Due to the fact that both tigers LOVE the pool, but neither is willing to share it, we joined two cages together so now TJ and Bella have twice the space, two pools and two hillside dens.
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Feline Mammary Tumors
Trucha’s diagnosis: Mammary gland carcinoma.
At least three issues contribute to the high prevalence of cancer in big cats.
- A meat based diet, of food raised for human consumption, is laden with hormones and antibiotics.
- Big cats are bred repeated for the photo op/ cub market instead of being spayed.
- Melengestrol acetate (MGA), has been used as a contraceptive in zoo felids since 1975 and is linked to an increased risk of developing mammary cancer.
More than 80% of feline mammary tumors are malignant. Mammary tumors are known to be at least the third most frequently occurring tumor in the cat, following hematopoietic neoplasms and skin tumors. The incidence of mammary tumors in the cat is less than half that of humans and dogs. However, this tumor accounts for 17% of neoplasms in female cats.
Mammary neoplasia has been reported to occur in cats from 9 months to 23 years of age, with a mean age of occurrence of 10 to 12 years. The majority of affected cats are intact females.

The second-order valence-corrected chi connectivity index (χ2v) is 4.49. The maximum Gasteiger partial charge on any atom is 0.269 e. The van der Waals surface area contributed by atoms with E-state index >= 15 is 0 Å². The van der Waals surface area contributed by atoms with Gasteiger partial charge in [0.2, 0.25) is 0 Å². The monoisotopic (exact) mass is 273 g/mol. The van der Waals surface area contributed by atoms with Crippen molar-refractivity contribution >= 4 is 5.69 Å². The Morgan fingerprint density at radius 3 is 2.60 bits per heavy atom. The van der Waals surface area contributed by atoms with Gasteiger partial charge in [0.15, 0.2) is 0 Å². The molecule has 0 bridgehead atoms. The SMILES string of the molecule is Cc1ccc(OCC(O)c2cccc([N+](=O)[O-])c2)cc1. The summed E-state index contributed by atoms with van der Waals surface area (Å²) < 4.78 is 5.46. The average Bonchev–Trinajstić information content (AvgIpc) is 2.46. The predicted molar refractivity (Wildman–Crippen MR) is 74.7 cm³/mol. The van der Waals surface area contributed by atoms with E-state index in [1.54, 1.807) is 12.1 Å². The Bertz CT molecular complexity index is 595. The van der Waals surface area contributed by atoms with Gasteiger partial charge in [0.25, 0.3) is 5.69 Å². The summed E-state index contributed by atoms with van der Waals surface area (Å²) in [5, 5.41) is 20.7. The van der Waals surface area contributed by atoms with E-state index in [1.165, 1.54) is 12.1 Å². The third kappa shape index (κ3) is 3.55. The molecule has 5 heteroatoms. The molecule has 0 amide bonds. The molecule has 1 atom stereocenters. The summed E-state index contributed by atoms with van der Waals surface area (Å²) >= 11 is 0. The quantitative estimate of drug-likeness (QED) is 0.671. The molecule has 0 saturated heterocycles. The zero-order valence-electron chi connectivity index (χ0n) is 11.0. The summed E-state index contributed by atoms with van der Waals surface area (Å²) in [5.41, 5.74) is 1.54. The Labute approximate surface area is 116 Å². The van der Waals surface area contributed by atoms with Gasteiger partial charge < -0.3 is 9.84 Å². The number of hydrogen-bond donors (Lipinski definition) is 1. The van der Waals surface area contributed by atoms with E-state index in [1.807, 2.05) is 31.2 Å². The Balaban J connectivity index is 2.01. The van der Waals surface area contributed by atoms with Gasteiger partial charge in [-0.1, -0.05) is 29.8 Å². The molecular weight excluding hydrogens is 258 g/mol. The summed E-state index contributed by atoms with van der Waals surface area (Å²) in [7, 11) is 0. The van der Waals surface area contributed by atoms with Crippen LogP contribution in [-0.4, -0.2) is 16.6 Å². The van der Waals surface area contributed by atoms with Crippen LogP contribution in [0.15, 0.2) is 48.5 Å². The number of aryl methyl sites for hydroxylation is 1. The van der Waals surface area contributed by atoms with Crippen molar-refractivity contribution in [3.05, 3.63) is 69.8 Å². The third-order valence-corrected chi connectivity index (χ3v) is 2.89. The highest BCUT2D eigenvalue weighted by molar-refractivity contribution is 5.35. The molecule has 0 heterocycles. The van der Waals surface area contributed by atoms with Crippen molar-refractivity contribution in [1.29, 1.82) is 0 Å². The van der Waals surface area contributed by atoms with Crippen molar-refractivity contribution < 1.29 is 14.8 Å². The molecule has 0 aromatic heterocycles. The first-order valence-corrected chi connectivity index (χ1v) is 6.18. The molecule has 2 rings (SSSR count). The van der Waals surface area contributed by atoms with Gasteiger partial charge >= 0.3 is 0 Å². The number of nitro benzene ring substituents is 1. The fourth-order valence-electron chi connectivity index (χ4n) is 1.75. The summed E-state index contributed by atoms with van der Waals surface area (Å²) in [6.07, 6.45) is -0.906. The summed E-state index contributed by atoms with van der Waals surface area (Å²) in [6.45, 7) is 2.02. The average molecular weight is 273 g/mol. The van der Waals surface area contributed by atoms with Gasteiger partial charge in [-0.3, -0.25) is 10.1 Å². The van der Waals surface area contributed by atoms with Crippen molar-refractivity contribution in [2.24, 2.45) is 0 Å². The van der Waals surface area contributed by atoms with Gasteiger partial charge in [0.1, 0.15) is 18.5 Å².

|“Mammary cancer in cats often spreads to the lymph nodes, lungs, liver, and kidneys“
Hormonal influences may be involved in the pathogenesis of mammary tumors in the cat. Although the association between ovariohysterectorny and incidence is not as strong as in the dog, most studies show that intact cats are more likely to develop mammary tumors than oophorectornized cats. Studies have been done to determine the role of progesterone, testosterone, and estrogen in causing feline mammary tumors. Low levels of progesterone receptors have been found in the cytoplasm of some feline mammary tumors. Several reports have also documented a strong association between the prior use of progesteronelike drugs and the development of benign or malignant mammary masses in cats. Dihydrotestosterone receptors have not been found in mammary tumors in cats. Only 10% of the feline tumors assayed were positive for estrogen receptors; a much higher percentage of positive tests is seen in dogs and humans.
Pathology and Natural Behavior
Many of the tumors, especially the large, more invasive neoplasms, adhere to the skin and are ulcerated. Lymphatic and lymph node invasion is frequently present and visible at necropsy. In several studies, more than 80% of the cats with a mammary malignancy had metastases to one or more of the following organs at the time of euthanasia: lymph nodes, lungs, pleura, liver, diaphragm, adrenal glands, and kidneys.
More than 80% of the feline mammary tumors are histologically classified as adenocarcinomas. The frequency of diagnosis of the specific types of adenocarcinomas differs slightly among pathologists, but most agree that tubular, papillary, and solid carcinomas are the most common.
History and Signs
|“Cats with a large tumor size will have a average survival time of 4 to 6 months.”